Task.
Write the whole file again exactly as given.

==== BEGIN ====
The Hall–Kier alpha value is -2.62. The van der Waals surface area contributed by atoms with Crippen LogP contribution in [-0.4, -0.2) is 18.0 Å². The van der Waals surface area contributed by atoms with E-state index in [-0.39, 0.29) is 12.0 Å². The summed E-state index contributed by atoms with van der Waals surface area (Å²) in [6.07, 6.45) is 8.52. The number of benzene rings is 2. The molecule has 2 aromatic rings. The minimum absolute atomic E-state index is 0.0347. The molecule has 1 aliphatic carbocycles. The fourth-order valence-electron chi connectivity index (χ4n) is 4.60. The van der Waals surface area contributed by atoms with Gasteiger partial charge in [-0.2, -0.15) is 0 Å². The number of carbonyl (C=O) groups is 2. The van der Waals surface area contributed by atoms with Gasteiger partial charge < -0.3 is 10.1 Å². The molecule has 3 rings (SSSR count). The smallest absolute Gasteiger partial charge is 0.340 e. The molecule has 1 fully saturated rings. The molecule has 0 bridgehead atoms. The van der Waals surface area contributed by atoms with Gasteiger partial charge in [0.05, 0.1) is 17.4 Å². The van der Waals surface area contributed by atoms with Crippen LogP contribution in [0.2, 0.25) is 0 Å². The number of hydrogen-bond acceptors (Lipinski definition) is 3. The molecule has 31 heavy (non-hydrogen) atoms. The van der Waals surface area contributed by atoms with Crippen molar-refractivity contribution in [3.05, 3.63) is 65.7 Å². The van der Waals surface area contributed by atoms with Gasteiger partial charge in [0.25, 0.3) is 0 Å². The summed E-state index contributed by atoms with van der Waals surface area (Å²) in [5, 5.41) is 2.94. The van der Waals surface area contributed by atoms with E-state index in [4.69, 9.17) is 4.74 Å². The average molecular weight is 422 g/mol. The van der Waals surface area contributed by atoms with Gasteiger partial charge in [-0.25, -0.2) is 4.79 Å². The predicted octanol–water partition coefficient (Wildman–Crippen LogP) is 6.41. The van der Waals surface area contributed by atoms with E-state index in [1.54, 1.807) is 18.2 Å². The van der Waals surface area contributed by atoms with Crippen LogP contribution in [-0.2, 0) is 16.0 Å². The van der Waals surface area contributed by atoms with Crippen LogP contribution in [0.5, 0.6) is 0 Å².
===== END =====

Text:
The Hall–Kier alpha value is -2.62. The van der Waals surface area contributed by atoms with Crippen LogP contribution in [-0.4, -0.2) is 18.0 Å². The van der Waals surface area contributed by atoms with E-state index in [-0.39, 0.29) is 12.0 Å². The summed E-state index contributed by atoms with van der Waals surface area (Å²) in [6.07, 6.45) is 8.52. The number of benzene rings is 2. The molecule has 2 aromatic rings. The minimum absolute atomic E-state index is 0.0347. The molecule has 1 aliphatic carbocycles. The fourth-order valence-electron chi connectivity index (χ4n) is 4.60. The van der Waals surface area contributed by atoms with Gasteiger partial charge in [-0.2, -0.15) is 0 Å². The number of carbonyl (C=O) groups is 2. The van der Waals surface area contributed by atoms with Gasteiger partial charge < -0.3 is 10.1 Å². The molecule has 3 rings (SSSR count). The smallest absolute Gasteiger partial charge is 0.340 e. The molecule has 1 fully saturated rings. The molecule has 0 bridgehead atoms. The van der Waals surface area contributed by atoms with Gasteiger partial charge in [0.05, 0.1) is 17.4 Å². The van der Waals surface area contributed by atoms with Crippen LogP contribution in [0.2, 0.25) is 0 Å². The number of hydrogen-bond acceptors (Lipinski definition) is 3. The molecule has 31 heavy (non-hydrogen) atoms. The van der Waals surface area contributed by atoms with Crippen molar-refractivity contribution in [3.05, 3.63) is 65.7 Å². The van der Waals surface area contributed by atoms with Gasteiger partial charge in [0.25, 0.3) is 0 Å². The summed E-state index contributed by atoms with van der Waals surface area (Å²) in [5, 5.41) is 2.94. The van der Waals surface area contributed by atoms with E-state index in [4.69, 9.17) is 4.74 Å². The average molecular weight is 422 g/mol. The van der Waals surface area contributed by atoms with Gasteiger partial charge in [-0.25, -0.2) is 4.79 Å². The predicted octanol–water partition coefficient (Wildman–Crippen LogP) is 6.41. The van der Waals surface area contributed by atoms with E-state index in [1.54, 1.807) is 18.2 Å². The van der Waals surface area contributed by atoms with Crippen LogP contribution in [-0.2, 0) is 16.0 Å². The van der Waals surface area contributed by atoms with Crippen LogP contribution in [0.5, 0.6) is 0 Å².